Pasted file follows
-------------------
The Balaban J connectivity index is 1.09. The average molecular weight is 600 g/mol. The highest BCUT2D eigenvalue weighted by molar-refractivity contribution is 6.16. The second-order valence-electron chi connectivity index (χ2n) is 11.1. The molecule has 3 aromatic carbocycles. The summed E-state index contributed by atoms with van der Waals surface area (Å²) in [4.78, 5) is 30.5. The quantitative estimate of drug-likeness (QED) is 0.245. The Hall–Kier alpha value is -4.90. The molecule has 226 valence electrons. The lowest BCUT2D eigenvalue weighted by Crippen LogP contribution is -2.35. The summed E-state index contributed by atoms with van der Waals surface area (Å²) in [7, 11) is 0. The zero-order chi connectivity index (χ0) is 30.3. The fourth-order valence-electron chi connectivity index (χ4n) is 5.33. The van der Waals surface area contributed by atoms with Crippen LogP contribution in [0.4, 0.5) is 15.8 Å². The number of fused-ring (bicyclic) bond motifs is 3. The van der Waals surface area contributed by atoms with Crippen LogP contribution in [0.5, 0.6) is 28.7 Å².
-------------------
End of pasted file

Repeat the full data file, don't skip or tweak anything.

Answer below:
The Balaban J connectivity index is 1.09. The average molecular weight is 600 g/mol. The highest BCUT2D eigenvalue weighted by molar-refractivity contribution is 6.16. The second-order valence-electron chi connectivity index (χ2n) is 11.1. The molecule has 3 aromatic carbocycles. The summed E-state index contributed by atoms with van der Waals surface area (Å²) in [4.78, 5) is 30.5. The quantitative estimate of drug-likeness (QED) is 0.245. The Hall–Kier alpha value is -4.90. The molecule has 226 valence electrons. The lowest BCUT2D eigenvalue weighted by Crippen LogP contribution is -2.35. The summed E-state index contributed by atoms with van der Waals surface area (Å²) in [7, 11) is 0. The zero-order chi connectivity index (χ0) is 30.3. The fourth-order valence-electron chi connectivity index (χ4n) is 5.33. The van der Waals surface area contributed by atoms with Crippen LogP contribution in [0.4, 0.5) is 15.8 Å². The number of fused-ring (bicyclic) bond motifs is 3. The van der Waals surface area contributed by atoms with Crippen LogP contribution in [0.5, 0.6) is 28.7 Å².